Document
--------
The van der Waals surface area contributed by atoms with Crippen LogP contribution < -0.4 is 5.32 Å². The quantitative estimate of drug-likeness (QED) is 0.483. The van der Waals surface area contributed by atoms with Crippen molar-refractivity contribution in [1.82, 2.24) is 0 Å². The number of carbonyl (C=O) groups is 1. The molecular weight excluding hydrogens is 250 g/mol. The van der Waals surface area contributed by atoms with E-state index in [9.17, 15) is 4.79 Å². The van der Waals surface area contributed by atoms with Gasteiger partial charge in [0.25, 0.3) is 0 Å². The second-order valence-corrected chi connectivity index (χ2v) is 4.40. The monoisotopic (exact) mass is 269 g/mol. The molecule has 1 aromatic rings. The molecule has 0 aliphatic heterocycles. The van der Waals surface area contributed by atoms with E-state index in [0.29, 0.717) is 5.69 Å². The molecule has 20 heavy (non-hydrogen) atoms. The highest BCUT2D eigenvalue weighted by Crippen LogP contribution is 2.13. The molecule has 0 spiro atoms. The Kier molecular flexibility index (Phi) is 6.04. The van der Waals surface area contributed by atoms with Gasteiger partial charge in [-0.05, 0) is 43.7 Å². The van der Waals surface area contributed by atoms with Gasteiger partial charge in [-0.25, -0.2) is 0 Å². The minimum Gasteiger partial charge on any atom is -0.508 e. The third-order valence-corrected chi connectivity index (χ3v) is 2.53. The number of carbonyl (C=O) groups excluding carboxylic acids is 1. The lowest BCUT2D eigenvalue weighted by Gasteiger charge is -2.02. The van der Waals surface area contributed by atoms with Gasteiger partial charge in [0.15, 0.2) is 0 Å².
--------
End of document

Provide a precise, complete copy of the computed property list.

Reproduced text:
The van der Waals surface area contributed by atoms with Crippen LogP contribution < -0.4 is 5.32 Å². The quantitative estimate of drug-likeness (QED) is 0.483. The van der Waals surface area contributed by atoms with Crippen molar-refractivity contribution in [1.82, 2.24) is 0 Å². The number of carbonyl (C=O) groups is 1. The molecular weight excluding hydrogens is 250 g/mol. The van der Waals surface area contributed by atoms with E-state index in [9.17, 15) is 4.79 Å². The van der Waals surface area contributed by atoms with Gasteiger partial charge in [0.25, 0.3) is 0 Å². The second-order valence-corrected chi connectivity index (χ2v) is 4.40. The monoisotopic (exact) mass is 269 g/mol. The molecule has 1 aromatic rings. The molecule has 0 aliphatic heterocycles. The van der Waals surface area contributed by atoms with E-state index in [0.29, 0.717) is 5.69 Å². The molecule has 20 heavy (non-hydrogen) atoms. The highest BCUT2D eigenvalue weighted by Crippen LogP contribution is 2.13. The molecule has 0 spiro atoms. The Kier molecular flexibility index (Phi) is 6.04. The van der Waals surface area contributed by atoms with Gasteiger partial charge in [-0.05, 0) is 43.7 Å². The van der Waals surface area contributed by atoms with Gasteiger partial charge in [-0.25, -0.2) is 0 Å². The minimum Gasteiger partial charge on any atom is -0.508 e. The third-order valence-corrected chi connectivity index (χ3v) is 2.53. The number of carbonyl (C=O) groups excluding carboxylic acids is 1. The lowest BCUT2D eigenvalue weighted by Gasteiger charge is -2.02. The van der Waals surface area contributed by atoms with Gasteiger partial charge in [0.15, 0.2) is 0 Å².